Just Do It Filmmaking

Recently I was asked by a local synagogue to create a video to get people excited about a new program they were launching. With only a month before the deadline, I knew timing would be a challenge, but four weeks gave just enough time. And then I got sick - just before we were supposed to film. Not a cold, but an in-bed-for-an-entire-week kind of sick.

When we went to reschedule for the following week, more than half of our participants canceled.  I can’t tell you that I didn’t panic. But, in the end, we were able to find other fantastic participants and pull off the filming and editing of a video that people were truly excited about.

It made me realize that last minute filmmaking isn’t always such a bad thing.

Often during the start of the holidays, I like to talk about capturing stories, particularly those of family members, and ideas for planning ahead for filming and interviewing. But I realize that most of us don’t have the luxury of that ever precious commodity – time.

With that thought in mind, whether you are looking to capture the stories of your family or your company, I offer you my tips on last-minute filmmaking:

Grab a Camera, Any Camera

In an ideal world, you’d have a high quality video camera with a tripod, and a jack for an external lavaliere microphone that you could clip to your subject’s shirt.  In reality, you may only have your cellphone or your point-and-shoot still camera that shoots video.  It’s OK.  Use what you have.  Often it is better to have something than nothing.  Some things to keep in mind:

  • Take care to turn your cellphone camera the right way. Not all cellphones will automatically change your framing for the correct orientation, so you may end up with a sideways interview.  (Most are better if you film so the phone is horizontal, rather than vertical, but check your phone first.)  It makes it much easier to watch, edit, upload, etc. if it’s in the right format.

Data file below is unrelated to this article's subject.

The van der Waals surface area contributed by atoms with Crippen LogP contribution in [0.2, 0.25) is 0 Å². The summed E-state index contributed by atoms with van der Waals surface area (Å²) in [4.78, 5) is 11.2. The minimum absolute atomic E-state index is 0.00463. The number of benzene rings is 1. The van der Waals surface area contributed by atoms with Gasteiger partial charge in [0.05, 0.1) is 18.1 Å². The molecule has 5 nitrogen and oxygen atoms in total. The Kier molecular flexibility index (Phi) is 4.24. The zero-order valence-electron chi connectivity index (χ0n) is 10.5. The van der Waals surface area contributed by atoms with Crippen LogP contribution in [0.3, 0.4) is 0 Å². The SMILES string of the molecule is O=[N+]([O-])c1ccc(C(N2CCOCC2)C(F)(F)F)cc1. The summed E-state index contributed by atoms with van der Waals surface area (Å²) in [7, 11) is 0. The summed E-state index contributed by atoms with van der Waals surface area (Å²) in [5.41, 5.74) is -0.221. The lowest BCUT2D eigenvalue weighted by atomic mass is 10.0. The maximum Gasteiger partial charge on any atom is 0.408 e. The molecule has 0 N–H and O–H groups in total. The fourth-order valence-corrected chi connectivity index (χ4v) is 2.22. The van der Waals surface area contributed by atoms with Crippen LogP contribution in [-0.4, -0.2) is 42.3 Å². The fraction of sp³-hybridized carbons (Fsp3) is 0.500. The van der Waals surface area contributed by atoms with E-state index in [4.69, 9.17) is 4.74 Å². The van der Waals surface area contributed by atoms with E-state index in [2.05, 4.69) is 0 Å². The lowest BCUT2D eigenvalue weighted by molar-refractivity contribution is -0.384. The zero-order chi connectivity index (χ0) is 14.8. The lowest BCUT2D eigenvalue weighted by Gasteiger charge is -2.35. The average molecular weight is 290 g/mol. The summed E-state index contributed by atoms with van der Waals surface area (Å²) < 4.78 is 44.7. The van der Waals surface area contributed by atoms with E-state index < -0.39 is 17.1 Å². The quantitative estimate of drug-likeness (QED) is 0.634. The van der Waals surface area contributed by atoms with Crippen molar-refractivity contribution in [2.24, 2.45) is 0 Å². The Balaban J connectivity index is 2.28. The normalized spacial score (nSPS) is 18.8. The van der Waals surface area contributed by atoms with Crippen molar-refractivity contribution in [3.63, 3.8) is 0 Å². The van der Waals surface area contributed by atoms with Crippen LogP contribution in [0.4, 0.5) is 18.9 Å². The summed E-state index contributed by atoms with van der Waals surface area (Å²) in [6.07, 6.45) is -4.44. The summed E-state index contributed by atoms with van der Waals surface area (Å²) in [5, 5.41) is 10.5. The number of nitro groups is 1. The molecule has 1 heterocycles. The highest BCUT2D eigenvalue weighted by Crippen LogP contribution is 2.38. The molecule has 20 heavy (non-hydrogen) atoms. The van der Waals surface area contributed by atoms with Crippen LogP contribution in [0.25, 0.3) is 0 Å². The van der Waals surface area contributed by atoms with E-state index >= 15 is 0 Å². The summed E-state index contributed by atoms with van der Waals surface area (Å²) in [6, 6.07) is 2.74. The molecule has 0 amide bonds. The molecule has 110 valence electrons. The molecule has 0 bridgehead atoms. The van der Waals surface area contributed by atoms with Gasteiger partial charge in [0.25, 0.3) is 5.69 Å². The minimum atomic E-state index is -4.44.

• Your grab and go device may not have the camera stabilizer built-in. Remember this and try to brace the camera in some way to make it steady.  (For example, shooting with a cell phone, you might try sitting at a table, arms up at 90 degrees with your elbows on the table, to steady the camera.)
  • Audio is likely to be severely lacking on your device. Get close to your subject or go to a space where there is mostly quiet so you can hear your subject.
  • Be aware that your device will record only for as long as your memory card has storage capacity. The quality of the video you’re shooting (HD vs. SD, 1080 vs. 720, etc.) will determine the amount of space you have available on that memory card.  So if you know you’ll be filming several minutes of video, consider shooting at slightly lower quality to ensure you have enough space. (Or make sure you have more than one memory card.)

Get the Conversation Rolling With One Great Question

Would I rather see you make a list ahead of time of all the questions you might want to ask someone? Absolutely. But in lieu of this, sometimes all it takes is one thought provoking question to get the ball rolling.

For A Family Thanksgiving:

  • Go around the Thanksgiving table before the meal or between the meal and dessert and ask each person the same question. (For example: Tell a story about something extraordinary that happened to you this year that you are grateful for.)  Take turns going around the table and film each person’s answer. This will ensure maximum quiet while each person (ideally) listens to what others have to say.
    • If it’s a big table, you may want to forgo filming at your seat and instead get up and move around so you get the best shot and audio level for each person.
    • Share your video clips on Facebook or a family web page if you have one.

For A Company or Non-Profit Holiday Party:

  • If it’s a small group gathering, when you have everyone’s attention, ask employees or members to share a favorite memory from the past year and film their answers.  The question could relate to something they did that made a difference to a customer or something they feel grateful for in being a part of your organization.
    • Use clips from the video to share as part of a holiday newsletter, on your Facebook Fan page or in an email to clients to say thank you.
    • If it’s more of a cocktail party atmosphere, designate a room nearby but away from all the noise and pull people out of the party individually to record their thoughts.

The Bottomline: You don’t always have to plan every detail to get decent video. The most important thing is to push that record button!